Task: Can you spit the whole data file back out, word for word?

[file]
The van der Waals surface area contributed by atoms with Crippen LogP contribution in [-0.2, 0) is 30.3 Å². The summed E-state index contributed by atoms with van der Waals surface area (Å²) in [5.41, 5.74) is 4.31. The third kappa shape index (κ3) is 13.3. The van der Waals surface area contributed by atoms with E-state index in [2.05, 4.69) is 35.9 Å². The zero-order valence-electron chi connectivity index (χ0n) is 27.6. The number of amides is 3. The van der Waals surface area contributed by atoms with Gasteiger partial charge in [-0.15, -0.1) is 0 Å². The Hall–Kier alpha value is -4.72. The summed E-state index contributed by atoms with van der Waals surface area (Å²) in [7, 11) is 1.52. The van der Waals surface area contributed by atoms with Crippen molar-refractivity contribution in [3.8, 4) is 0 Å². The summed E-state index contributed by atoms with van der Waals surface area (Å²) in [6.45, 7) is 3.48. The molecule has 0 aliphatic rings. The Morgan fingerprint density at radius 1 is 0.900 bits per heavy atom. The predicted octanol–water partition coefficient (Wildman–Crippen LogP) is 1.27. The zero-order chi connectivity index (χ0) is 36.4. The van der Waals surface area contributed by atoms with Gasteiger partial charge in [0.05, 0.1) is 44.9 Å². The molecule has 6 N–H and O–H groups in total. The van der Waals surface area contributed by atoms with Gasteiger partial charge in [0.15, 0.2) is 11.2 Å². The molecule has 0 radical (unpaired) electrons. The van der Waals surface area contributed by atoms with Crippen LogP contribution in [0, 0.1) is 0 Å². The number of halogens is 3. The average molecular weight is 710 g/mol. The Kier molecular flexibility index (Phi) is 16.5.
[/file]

The van der Waals surface area contributed by atoms with Crippen LogP contribution in [-0.2, 0) is 30.3 Å². The summed E-state index contributed by atoms with van der Waals surface area (Å²) in [5.41, 5.74) is 4.31. The third kappa shape index (κ3) is 13.3. The van der Waals surface area contributed by atoms with E-state index in [2.05, 4.69) is 35.9 Å². The zero-order valence-electron chi connectivity index (χ0n) is 27.6. The number of amides is 3. The van der Waals surface area contributed by atoms with Gasteiger partial charge in [-0.15, -0.1) is 0 Å². The Hall–Kier alpha value is -4.72. The summed E-state index contributed by atoms with van der Waals surface area (Å²) in [7, 11) is 1.52. The van der Waals surface area contributed by atoms with Crippen molar-refractivity contribution in [3.8, 4) is 0 Å². The summed E-state index contributed by atoms with van der Waals surface area (Å²) in [6.45, 7) is 3.48. The molecule has 0 aliphatic rings. The Morgan fingerprint density at radius 1 is 0.900 bits per heavy atom. The predicted octanol–water partition coefficient (Wildman–Crippen LogP) is 1.27. The zero-order chi connectivity index (χ0) is 36.4. The van der Waals surface area contributed by atoms with Gasteiger partial charge in [0.05, 0.1) is 44.9 Å². The molecule has 6 N–H and O–H groups in total. The van der Waals surface area contributed by atoms with Gasteiger partial charge in [0.15, 0.2) is 11.2 Å². The molecule has 0 radical (unpaired) electrons. The van der Waals surface area contributed by atoms with Crippen LogP contribution in [0, 0.1) is 0 Å². The number of halogens is 3. The average molecular weight is 710 g/mol. The Kier molecular flexibility index (Phi) is 16.5.